Pour another one out for online privacy. Then do a half-assed job of mopping it back up with a virtual private network.
In what is only the latest assault on the right not to be creeped on, both the House and the Senate voted to permit internet service providers to sell customers' browsing history to the highest bidder — all without the customers' knowledge. In response to this, virtual private network (VPNs) have become the talk of the digital town.
VPNs work by encrypting your traffic and running it through a third party server. To make this happen, users download software provided by the VPN company or an open-source alternative. When it's up and running, anyone snooping on your web browsing would theoretically just see an encrypted connection to your VPN provider — not mashable.com, not plannedparenthood.org, and definitely not Pornhub.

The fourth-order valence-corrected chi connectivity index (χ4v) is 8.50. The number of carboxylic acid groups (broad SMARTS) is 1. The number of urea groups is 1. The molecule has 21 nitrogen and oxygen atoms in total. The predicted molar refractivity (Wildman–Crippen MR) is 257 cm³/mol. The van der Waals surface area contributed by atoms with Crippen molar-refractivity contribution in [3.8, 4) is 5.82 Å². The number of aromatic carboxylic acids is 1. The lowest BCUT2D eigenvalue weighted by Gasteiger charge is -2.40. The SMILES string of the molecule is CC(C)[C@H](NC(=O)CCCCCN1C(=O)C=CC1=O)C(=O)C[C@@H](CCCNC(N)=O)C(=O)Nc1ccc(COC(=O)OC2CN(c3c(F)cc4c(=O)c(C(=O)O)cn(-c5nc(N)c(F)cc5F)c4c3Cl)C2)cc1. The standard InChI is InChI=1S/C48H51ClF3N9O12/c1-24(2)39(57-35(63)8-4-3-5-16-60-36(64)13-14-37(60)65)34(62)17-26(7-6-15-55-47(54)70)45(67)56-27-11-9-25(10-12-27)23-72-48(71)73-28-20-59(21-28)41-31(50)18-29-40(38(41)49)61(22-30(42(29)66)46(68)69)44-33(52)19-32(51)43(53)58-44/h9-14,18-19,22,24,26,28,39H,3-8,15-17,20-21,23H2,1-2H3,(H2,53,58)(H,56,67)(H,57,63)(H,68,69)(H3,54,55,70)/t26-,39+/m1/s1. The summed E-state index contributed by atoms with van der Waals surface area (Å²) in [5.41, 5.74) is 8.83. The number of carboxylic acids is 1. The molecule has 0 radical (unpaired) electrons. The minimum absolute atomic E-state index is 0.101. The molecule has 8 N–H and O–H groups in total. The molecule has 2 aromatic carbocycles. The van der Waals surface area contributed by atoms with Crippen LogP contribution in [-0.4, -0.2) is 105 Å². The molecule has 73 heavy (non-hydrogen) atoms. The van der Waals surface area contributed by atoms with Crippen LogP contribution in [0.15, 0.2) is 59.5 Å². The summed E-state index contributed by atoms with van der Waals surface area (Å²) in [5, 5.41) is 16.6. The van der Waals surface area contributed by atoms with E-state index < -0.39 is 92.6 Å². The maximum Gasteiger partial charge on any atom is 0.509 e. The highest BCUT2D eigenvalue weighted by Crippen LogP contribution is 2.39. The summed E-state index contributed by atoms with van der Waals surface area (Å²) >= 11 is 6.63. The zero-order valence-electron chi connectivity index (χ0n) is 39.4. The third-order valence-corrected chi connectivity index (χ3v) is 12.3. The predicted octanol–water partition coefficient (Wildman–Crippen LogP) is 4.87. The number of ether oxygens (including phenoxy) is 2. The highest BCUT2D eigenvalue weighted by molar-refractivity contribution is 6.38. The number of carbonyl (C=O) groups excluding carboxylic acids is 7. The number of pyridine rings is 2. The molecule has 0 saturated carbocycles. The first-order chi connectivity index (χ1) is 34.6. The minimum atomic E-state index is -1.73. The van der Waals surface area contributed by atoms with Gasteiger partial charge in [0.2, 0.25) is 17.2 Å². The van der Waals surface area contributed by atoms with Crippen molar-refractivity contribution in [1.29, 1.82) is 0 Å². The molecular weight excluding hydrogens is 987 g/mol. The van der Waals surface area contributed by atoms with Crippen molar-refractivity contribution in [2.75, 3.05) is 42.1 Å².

So what's changed now? For one, people are finally aware of the practice. And as more and more of our lives move online, the stakes become correspondingly higher.
What's more, once signed by Trump, a terrible practice will be codified into law. "S.J. Res. 34 strips away some of the last remaining privacy and cybersecurity protections Internet users had left to protect them from exploitation," the non-partisan Institute for Critical Infrastructure Technology explained in response to the vote. "Once again, consumer privacy and cybersecurity protections were unquestioningly sacrificed in favor of profit margins, to the detriment of our National Security."